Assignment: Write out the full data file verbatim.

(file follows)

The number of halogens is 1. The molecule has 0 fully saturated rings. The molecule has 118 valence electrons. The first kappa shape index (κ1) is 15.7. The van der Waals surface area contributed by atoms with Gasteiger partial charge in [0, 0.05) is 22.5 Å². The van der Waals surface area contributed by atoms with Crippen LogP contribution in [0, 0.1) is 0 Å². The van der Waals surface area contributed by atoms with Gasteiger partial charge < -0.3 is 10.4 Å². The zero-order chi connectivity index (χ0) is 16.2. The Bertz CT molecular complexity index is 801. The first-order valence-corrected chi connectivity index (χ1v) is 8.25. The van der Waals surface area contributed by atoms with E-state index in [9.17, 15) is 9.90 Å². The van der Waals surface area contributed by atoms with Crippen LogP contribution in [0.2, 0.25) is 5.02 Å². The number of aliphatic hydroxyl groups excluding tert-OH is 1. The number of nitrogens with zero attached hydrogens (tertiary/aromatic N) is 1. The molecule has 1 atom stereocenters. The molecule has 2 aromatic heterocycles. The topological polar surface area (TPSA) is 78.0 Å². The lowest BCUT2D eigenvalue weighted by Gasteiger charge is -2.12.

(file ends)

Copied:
The number of halogens is 1. The molecule has 0 fully saturated rings. The molecule has 118 valence electrons. The first kappa shape index (κ1) is 15.7. The van der Waals surface area contributed by atoms with Gasteiger partial charge in [0, 0.05) is 22.5 Å². The van der Waals surface area contributed by atoms with Crippen LogP contribution in [0, 0.1) is 0 Å². The van der Waals surface area contributed by atoms with Gasteiger partial charge < -0.3 is 10.4 Å². The zero-order chi connectivity index (χ0) is 16.2. The Bertz CT molecular complexity index is 801. The first-order valence-corrected chi connectivity index (χ1v) is 8.25. The van der Waals surface area contributed by atoms with E-state index in [9.17, 15) is 9.90 Å². The van der Waals surface area contributed by atoms with Crippen LogP contribution in [0.2, 0.25) is 5.02 Å². The number of aliphatic hydroxyl groups excluding tert-OH is 1. The number of nitrogens with zero attached hydrogens (tertiary/aromatic N) is 1. The molecule has 1 atom stereocenters. The molecule has 2 aromatic heterocycles. The topological polar surface area (TPSA) is 78.0 Å². The lowest BCUT2D eigenvalue weighted by Gasteiger charge is -2.12.